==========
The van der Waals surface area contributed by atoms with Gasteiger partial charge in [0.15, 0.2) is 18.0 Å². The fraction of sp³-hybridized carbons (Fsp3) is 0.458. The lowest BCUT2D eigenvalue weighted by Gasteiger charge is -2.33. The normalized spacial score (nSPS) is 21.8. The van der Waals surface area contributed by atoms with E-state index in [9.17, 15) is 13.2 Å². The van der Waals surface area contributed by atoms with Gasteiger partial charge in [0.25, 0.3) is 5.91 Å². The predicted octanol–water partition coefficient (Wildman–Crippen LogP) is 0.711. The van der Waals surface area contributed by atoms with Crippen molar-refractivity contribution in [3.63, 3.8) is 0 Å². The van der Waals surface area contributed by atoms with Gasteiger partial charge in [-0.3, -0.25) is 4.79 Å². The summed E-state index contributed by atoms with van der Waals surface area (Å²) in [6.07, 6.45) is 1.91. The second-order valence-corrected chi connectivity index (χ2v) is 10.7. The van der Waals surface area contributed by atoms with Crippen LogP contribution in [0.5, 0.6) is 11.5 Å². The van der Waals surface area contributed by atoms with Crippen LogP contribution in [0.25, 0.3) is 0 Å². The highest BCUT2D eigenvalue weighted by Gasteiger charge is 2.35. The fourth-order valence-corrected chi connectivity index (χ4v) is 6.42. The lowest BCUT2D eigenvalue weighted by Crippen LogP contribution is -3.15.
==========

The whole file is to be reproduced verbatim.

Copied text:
The van der Waals surface area contributed by atoms with Gasteiger partial charge in [0.15, 0.2) is 18.0 Å². The fraction of sp³-hybridized carbons (Fsp3) is 0.458. The lowest BCUT2D eigenvalue weighted by Gasteiger charge is -2.33. The normalized spacial score (nSPS) is 21.8. The van der Waals surface area contributed by atoms with E-state index in [9.17, 15) is 13.2 Å². The van der Waals surface area contributed by atoms with Gasteiger partial charge in [0.25, 0.3) is 5.91 Å². The predicted octanol–water partition coefficient (Wildman–Crippen LogP) is 0.711. The van der Waals surface area contributed by atoms with Crippen molar-refractivity contribution in [3.63, 3.8) is 0 Å². The van der Waals surface area contributed by atoms with Gasteiger partial charge in [-0.3, -0.25) is 4.79 Å². The summed E-state index contributed by atoms with van der Waals surface area (Å²) in [6.07, 6.45) is 1.91. The second-order valence-corrected chi connectivity index (χ2v) is 10.7. The van der Waals surface area contributed by atoms with Crippen LogP contribution in [0.5, 0.6) is 11.5 Å². The van der Waals surface area contributed by atoms with Crippen LogP contribution in [0.25, 0.3) is 0 Å². The highest BCUT2D eigenvalue weighted by Gasteiger charge is 2.35. The fourth-order valence-corrected chi connectivity index (χ4v) is 6.42. The lowest BCUT2D eigenvalue weighted by Crippen LogP contribution is -3.15.